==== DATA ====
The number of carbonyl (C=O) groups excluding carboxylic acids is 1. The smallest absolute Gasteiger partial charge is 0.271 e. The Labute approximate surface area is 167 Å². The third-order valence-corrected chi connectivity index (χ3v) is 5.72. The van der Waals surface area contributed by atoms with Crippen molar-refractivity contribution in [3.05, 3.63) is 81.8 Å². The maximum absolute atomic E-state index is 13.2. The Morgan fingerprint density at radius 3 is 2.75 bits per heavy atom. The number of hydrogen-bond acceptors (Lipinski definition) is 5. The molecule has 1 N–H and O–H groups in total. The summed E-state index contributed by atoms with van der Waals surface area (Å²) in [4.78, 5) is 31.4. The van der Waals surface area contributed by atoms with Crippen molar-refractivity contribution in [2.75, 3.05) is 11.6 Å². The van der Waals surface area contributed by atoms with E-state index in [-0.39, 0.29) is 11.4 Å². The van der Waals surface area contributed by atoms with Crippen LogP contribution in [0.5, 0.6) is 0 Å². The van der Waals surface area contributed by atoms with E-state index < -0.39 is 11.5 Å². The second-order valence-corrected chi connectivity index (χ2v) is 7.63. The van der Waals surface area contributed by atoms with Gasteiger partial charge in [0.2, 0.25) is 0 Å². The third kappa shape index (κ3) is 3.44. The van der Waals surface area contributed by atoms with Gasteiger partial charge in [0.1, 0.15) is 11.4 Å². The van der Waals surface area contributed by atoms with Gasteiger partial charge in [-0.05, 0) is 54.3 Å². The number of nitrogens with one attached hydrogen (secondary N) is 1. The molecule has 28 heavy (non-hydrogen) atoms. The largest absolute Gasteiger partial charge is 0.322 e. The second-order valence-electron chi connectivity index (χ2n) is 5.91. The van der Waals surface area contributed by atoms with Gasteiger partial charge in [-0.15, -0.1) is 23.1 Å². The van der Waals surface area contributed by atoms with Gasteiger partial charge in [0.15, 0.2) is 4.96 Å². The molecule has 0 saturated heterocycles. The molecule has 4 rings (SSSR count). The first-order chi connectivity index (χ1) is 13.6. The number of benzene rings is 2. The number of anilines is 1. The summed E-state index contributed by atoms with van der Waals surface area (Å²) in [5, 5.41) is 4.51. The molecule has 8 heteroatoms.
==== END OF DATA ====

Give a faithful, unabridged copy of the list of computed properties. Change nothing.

The number of carbonyl (C=O) groups excluding carboxylic acids is 1. The smallest absolute Gasteiger partial charge is 0.271 e. The Labute approximate surface area is 167 Å². The third-order valence-corrected chi connectivity index (χ3v) is 5.72. The van der Waals surface area contributed by atoms with Crippen molar-refractivity contribution in [3.05, 3.63) is 81.8 Å². The maximum absolute atomic E-state index is 13.2. The Morgan fingerprint density at radius 3 is 2.75 bits per heavy atom. The number of hydrogen-bond acceptors (Lipinski definition) is 5. The molecule has 1 N–H and O–H groups in total. The summed E-state index contributed by atoms with van der Waals surface area (Å²) in [4.78, 5) is 31.4. The van der Waals surface area contributed by atoms with Crippen molar-refractivity contribution in [2.75, 3.05) is 11.6 Å². The van der Waals surface area contributed by atoms with E-state index in [-0.39, 0.29) is 11.4 Å². The van der Waals surface area contributed by atoms with Crippen LogP contribution in [0.5, 0.6) is 0 Å². The van der Waals surface area contributed by atoms with E-state index < -0.39 is 11.5 Å². The second-order valence-corrected chi connectivity index (χ2v) is 7.63. The van der Waals surface area contributed by atoms with Gasteiger partial charge in [0.2, 0.25) is 0 Å². The third kappa shape index (κ3) is 3.44. The van der Waals surface area contributed by atoms with Gasteiger partial charge in [0.1, 0.15) is 11.4 Å². The van der Waals surface area contributed by atoms with Gasteiger partial charge in [-0.05, 0) is 54.3 Å². The number of nitrogens with one attached hydrogen (secondary N) is 1. The molecule has 28 heavy (non-hydrogen) atoms. The largest absolute Gasteiger partial charge is 0.322 e. The second-order valence-electron chi connectivity index (χ2n) is 5.91. The van der Waals surface area contributed by atoms with Gasteiger partial charge in [-0.15, -0.1) is 23.1 Å². The van der Waals surface area contributed by atoms with Gasteiger partial charge in [0.15, 0.2) is 4.96 Å². The molecule has 0 saturated heterocycles. The molecule has 4 rings (SSSR count). The first-order chi connectivity index (χ1) is 13.6. The number of benzene rings is 2. The number of anilines is 1. The summed E-state index contributed by atoms with van der Waals surface area (Å²) in [5, 5.41) is 4.51. The molecule has 8 heteroatoms.